Fiona Foley

1964 | Fraser Island, Australia
Fiona Foley — AWARE Women artists / Femmes artistes

Courtesy Andrew Baker Art Dealer

Australian visual artist.

A native of the largest sand island in the world, Fiona Foley learnt the customs and Badtjala language of the Windunna Aboriginal clan from her mother. In the 1990s, her family partly won negotiations with the state of Queensland to win back titles for their Native territory. In 1984, she took part in an artist’s residency in Ramingining, Arnhem Land. The experience led her to cofound the Boomalli Aboriginal Artists Cooperative in 1987. In 1992, she collaborated with Djon Mundine in the organisation of the exhibition Tyerabarrbowaryaou, I Shall Never Become a White Man, which was the first time the works of urban Aboriginal artists were shown in a museum. She left Boomalli in 1993 but continued to communicate on the notion of aboriginality through publications and conferences. Her teachers encouraged her throughout her studies to include so-called “authentic” Aboriginal imagery in her work – like the acrylic paintings of the Central Desert and bark paintings of Arnhem Land.

After a few inconclusive attempts, Foley finally turned back to her own Badtjala culture. Inspired by her family’s experience, she offers a personal and political vision of the Aboriginal identity, analysing its historical relationship with the white community. Her installation Annihilation of the Blacks (1986) references the Susan River massacres. The photographic series Lost Badtjalas, Severed Hair (1991) features the artist pictured alongside Native American artists in poses reminiscent of colonial photography. Foley has received several public sculpture commissions, creating installations for the Brisbane Courts of Law, Sydney museum, University of Canberra, Olympic games, and City of Melbourne.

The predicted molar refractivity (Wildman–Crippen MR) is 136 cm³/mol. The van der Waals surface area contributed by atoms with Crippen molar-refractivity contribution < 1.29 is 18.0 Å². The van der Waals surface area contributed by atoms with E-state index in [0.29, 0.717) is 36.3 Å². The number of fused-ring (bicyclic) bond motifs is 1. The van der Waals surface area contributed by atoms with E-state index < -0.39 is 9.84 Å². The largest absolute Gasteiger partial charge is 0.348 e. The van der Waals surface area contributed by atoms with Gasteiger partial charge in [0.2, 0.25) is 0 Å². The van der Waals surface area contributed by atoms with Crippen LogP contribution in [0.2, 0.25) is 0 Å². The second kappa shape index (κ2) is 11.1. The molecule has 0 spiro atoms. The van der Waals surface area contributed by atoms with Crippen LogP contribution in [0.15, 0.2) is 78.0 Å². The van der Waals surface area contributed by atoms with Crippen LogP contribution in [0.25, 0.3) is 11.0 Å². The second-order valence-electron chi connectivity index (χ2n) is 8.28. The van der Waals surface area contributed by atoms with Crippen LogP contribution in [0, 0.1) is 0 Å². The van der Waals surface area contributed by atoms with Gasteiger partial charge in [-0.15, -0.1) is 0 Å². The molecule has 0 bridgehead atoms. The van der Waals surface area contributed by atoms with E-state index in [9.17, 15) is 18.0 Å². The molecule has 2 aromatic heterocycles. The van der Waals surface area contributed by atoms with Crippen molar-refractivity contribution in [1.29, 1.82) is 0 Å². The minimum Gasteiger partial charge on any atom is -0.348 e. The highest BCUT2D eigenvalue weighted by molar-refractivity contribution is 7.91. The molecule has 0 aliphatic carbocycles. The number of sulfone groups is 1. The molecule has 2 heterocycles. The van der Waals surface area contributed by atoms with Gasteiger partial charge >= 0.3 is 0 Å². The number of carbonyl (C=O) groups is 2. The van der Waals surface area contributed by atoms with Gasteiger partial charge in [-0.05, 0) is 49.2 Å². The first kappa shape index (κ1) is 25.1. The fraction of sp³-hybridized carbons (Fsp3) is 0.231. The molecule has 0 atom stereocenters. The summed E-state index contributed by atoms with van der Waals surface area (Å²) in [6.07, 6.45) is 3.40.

Géraldine Le Roux

From the Dictionnaire universel des créatrices
© 2013 Des femmes – Antoinette Fouque
© Archives of Women Artists, Research and Exhibitions
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